Game of Thrones Power Rankings: “The House of Black and White.”

About these rankings: Last year, I began sending out power rankings of the characters on Game of Thrones via text message to a few select friends. It evolved to email and I am now posting it online. Really this is just a quick analysis of the most recent episode. I have also posted last weeks, which went out via email, for context.

1.) Cersei (Last Week: 1): The only thing Cersei loves more than her incestuous relationship with her brother is power and her children. Since the source of her power stems directly from her children (and her children from Jaime), her loves are intertwined. She’ll ravage all of Westeros to hold onto them, but she’ll need to re-assert her control over the small council if wants to remain on top of the list. She took steps in the right direction by giving members new titles and responsibilities, but the public dissent of her uncle is unsettling.

2.) Jon Snow (LW: 2): More important than becoming the 998th Lord Commander of the Night’s Watch in these rankings, Snow once again showed his Stark upbringing. This week, he stood tall in his against the man who saved him, Stannis. His refusal to break his loyalty to the Night’s Watch to try for his childhood dream is admirable. In the coming episodes as Lord Commander, he will certainly face new challenges, from both sides of the wall, that will try and knock him down the rankings.

3.) Brienne of Tarth (Not Rated): Yes, she is wielding Valyrian Steel, but it still is a massive feat of strength to break another fighter’s sword in half and break through the armor to inflict a severe wound. Brienne is proving to be a one of the top fighters in Westeros, who would be gladly welcomed into any camp if it weren’t for the rampant sexism that exists in this world. She’s now a rogue sword who will chase Sansa and Petyr across Westeros, likely leaving a wave of carnage in her wake.

4.) Arya (NR): Held out last week after not appearing in the season premier, she returned with the same fiery determination that has made her a fan favorite. Never one to let fate decide her route, she washed up in Bravos and was not demurred by her initial rejection from the House of Black and White, willing to take on a band of kids twice her size to hold onto a pigeon she killed. By the end of the episode, she had gained entrance to the house she sought out, and was reunited with pseudo-mentor Jaqen H’ghar.

5.) Jaime Lannister (NR): The much transformed Jaime, who began the series interested only in his sister, has grown into a well-received and much deeper character. He had a small role this episode, but the potential greatness of a bro-trip to Dorne with Bronn is enticing enough to keep his stock high.

6.) Daenerys (10): She’s learning that ruling is not easy, especially when you conquer your constituents to achieve power. Her decision to execute Mossador was something we’d expect of someone raised by Ned Stark (the Stark offspring seem much more fortified in their convictions and doing “right” than other characters), even though it sparked a riot. The quasi-return of Drogon was another positive to help raise her stock. She’s got a ways to go to settle Mereen and will need to unleash her Dragons to climb the list (and eventually take Westeros, if she ever makes it there).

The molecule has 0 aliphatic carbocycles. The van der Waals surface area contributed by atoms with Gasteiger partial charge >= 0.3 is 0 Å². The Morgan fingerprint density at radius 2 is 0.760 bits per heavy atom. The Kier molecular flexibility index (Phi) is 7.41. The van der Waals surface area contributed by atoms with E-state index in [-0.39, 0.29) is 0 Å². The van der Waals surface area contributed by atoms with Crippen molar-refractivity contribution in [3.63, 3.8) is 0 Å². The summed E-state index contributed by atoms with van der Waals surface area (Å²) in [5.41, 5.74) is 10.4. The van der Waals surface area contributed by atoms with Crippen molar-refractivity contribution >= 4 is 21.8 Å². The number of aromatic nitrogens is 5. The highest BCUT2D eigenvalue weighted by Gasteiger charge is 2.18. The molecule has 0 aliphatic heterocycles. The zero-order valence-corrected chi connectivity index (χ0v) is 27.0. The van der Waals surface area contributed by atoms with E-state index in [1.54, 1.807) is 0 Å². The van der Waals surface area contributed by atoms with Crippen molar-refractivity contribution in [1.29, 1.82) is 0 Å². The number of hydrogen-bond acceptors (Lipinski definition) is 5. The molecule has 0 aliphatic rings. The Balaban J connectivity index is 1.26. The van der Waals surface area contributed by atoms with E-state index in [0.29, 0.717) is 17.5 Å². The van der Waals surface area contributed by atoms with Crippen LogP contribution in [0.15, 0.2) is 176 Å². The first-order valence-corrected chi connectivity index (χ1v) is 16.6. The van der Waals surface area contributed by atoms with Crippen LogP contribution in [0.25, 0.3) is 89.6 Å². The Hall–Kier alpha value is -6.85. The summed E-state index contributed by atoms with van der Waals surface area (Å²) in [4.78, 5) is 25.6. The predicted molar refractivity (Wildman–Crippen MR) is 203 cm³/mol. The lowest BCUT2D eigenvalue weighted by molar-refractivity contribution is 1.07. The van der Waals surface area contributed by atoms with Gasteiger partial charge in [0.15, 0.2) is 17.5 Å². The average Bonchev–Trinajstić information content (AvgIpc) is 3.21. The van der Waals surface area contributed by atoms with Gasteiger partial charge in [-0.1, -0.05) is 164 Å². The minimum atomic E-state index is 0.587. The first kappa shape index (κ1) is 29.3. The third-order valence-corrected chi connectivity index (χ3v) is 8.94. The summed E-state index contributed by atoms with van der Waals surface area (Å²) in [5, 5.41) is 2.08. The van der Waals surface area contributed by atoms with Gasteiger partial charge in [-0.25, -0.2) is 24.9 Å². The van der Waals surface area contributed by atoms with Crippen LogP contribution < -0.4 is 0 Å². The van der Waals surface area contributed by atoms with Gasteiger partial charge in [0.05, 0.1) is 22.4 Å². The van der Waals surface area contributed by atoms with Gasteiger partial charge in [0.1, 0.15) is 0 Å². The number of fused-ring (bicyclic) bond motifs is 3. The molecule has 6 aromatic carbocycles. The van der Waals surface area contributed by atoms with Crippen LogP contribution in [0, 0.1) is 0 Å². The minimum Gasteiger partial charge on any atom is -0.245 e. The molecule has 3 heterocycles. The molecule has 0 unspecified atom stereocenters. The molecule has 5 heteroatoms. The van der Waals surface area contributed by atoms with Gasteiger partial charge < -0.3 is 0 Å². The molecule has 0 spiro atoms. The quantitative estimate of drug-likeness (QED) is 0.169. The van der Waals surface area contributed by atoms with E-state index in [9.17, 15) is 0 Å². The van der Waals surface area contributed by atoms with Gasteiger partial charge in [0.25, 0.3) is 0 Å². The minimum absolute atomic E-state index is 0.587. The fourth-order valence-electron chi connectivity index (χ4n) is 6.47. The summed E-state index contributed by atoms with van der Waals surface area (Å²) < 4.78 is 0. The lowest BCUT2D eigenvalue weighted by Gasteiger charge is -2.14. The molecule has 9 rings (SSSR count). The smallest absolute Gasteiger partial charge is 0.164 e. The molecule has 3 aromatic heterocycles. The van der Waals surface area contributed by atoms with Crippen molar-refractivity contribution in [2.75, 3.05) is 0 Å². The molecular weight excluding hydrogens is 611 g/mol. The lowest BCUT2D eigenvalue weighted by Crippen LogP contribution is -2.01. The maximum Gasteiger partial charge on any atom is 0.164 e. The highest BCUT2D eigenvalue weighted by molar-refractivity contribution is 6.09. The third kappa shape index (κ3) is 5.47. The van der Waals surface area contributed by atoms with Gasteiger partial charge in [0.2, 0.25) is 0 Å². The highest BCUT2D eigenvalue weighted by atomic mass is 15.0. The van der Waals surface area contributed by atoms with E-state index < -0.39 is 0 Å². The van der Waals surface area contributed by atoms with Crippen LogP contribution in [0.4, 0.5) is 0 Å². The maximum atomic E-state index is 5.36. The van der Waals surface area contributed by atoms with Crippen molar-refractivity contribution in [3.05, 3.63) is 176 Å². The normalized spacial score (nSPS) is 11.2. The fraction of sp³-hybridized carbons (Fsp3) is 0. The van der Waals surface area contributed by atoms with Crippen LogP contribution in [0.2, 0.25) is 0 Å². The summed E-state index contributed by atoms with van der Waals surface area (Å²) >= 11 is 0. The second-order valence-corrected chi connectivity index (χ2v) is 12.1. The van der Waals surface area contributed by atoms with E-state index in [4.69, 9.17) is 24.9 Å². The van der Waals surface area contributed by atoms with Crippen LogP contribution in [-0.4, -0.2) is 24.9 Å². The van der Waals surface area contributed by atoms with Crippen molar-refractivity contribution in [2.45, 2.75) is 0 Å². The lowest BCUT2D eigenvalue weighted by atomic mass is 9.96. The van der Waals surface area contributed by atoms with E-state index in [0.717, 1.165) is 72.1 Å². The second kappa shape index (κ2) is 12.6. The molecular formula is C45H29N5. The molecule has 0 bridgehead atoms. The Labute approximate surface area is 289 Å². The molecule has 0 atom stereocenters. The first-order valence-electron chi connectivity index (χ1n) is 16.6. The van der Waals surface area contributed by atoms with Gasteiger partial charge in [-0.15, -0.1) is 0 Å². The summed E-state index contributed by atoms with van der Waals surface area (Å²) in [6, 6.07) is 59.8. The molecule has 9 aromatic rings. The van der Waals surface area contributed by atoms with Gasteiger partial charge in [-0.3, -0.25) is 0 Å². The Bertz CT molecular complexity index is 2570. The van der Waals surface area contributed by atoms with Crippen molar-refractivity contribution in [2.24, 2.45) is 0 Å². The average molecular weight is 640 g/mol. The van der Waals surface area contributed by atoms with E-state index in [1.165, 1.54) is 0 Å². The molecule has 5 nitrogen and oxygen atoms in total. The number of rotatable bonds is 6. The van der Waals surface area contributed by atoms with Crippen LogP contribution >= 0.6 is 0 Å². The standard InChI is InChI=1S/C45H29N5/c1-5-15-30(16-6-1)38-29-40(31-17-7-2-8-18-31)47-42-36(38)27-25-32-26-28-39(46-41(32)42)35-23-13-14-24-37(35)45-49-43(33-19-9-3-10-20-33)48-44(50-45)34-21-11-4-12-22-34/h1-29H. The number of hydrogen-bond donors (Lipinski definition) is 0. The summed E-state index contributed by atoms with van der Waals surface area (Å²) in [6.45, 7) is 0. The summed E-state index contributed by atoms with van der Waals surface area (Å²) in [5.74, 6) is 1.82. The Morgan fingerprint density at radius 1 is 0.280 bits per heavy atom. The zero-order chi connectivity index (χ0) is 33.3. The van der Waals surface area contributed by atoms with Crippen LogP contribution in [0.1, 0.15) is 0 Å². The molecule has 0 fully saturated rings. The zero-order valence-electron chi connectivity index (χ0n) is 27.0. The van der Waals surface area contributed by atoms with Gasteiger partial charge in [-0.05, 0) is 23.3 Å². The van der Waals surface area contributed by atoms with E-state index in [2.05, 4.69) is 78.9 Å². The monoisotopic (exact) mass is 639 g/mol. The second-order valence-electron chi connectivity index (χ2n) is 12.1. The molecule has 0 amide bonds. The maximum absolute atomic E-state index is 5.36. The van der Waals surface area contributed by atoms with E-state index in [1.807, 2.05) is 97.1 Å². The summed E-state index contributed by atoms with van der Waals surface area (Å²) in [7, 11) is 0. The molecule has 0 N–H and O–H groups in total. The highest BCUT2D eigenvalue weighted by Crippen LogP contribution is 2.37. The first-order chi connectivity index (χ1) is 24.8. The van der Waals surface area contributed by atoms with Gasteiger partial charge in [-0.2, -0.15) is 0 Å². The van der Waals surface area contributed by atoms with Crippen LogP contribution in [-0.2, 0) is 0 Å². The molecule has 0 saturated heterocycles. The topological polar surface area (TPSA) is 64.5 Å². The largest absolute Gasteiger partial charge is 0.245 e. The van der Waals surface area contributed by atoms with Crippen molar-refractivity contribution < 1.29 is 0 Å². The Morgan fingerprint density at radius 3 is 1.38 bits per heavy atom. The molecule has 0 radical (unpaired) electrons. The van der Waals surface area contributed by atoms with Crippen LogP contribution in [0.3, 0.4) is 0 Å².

7.) The man with no name (Jaqen H’ghar) (NR): A brief appearance, but the reveal of his identity (if he has one), was a powerful moment in the episode (that was wonderfully shot) and hints that after all her wanderings across the Riverlands with the Hound, Arya is on back on track to finally avenging the destruction of her family.

8. Sam the Slayer (8): He stood up and through enticing rhetoric not only destroyed the credibility of Janos Slynt, but also got his best friend elected Lord Commander of the Night’s Watch. He still lacks confidence in much of his actions and needs directing from others, but Sam is silently building up a stellar resume of memorable moments. His biggest challenge will finding the courage to express his true feelings to Gilly.

9.) Bronn (NR): Lollys Stokeworth lived up to the uninspiring description she received in the books, and it was obvious Bronn’s interest and affection toward her was tied up in the land he’d receive in the marriage. An adventure to Dorne with Jaime Lannister is a much more appealing alternative.

10.) The Eunich and the Imp (4,6): The ever-inebriated Tyrion had a funny quip, but other than that, the traveling companions had a fairly forgettable appearance. There isn’t much intrigue talking about routes while in transit.

Others receiving votes: Ellaria Sand, Maester Aemon, Petyr Baelish, Daario Naharis

Dropped from the list: Petyr Baelish (still just using Sansa to attain power), Mance Raydar (deceased), Stannis (no one listens to him), viewers of the fairer sex

Death of the week: If this were “kill of the week,” it would easily go to Brianne’s dispatching of Petyr Baelish’s bannermen. But this is a section recognizing great deaths, and that goes to Mossador (the freed slave who joined Daeny’s council, if you do not know him by name as he only appeared in three episodes). His death signifies Daenery’s strive for justice and a major step in her learning how to rule, as it shows it is impossible to please everyone. The biggest surprise from his death was that it wasn’t more graphic. When the cameras showed to the on looking crowd of freed slaves reaching their hands to the sky, I was sure we’d see a severed head fall (especially since we had already seen a severed head earlier in the episode). Alas, we did not, so with a fairly weak field to choose from, Mossador gets the nod.

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